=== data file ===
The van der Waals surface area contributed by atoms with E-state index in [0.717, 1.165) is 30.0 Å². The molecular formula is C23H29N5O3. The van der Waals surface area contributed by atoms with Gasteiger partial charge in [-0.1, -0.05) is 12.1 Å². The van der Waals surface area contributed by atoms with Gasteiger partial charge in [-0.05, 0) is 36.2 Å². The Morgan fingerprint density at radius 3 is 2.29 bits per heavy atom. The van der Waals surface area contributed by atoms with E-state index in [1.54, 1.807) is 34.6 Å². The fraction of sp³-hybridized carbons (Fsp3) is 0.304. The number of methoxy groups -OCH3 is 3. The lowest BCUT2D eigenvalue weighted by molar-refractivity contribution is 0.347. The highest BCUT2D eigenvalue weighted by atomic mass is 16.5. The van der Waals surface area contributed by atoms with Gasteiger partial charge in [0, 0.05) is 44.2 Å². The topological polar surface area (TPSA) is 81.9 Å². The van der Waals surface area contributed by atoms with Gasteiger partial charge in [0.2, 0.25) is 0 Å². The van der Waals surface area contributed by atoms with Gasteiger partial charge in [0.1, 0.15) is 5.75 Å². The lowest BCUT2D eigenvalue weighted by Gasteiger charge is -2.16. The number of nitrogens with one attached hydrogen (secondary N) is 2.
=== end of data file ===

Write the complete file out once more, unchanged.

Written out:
The van der Waals surface area contributed by atoms with E-state index in [0.717, 1.165) is 30.0 Å². The molecular formula is C23H29N5O3. The van der Waals surface area contributed by atoms with Gasteiger partial charge in [-0.1, -0.05) is 12.1 Å². The van der Waals surface area contributed by atoms with Gasteiger partial charge in [-0.05, 0) is 36.2 Å². The Morgan fingerprint density at radius 3 is 2.29 bits per heavy atom. The van der Waals surface area contributed by atoms with E-state index in [1.54, 1.807) is 34.6 Å². The fraction of sp³-hybridized carbons (Fsp3) is 0.304. The number of methoxy groups -OCH3 is 3. The lowest BCUT2D eigenvalue weighted by molar-refractivity contribution is 0.347. The highest BCUT2D eigenvalue weighted by atomic mass is 16.5. The van der Waals surface area contributed by atoms with Gasteiger partial charge in [0, 0.05) is 44.2 Å². The topological polar surface area (TPSA) is 81.9 Å². The van der Waals surface area contributed by atoms with Gasteiger partial charge in [0.2, 0.25) is 0 Å². The van der Waals surface area contributed by atoms with Gasteiger partial charge in [0.1, 0.15) is 5.75 Å². The lowest BCUT2D eigenvalue weighted by Gasteiger charge is -2.16. The number of nitrogens with one attached hydrogen (secondary N) is 2.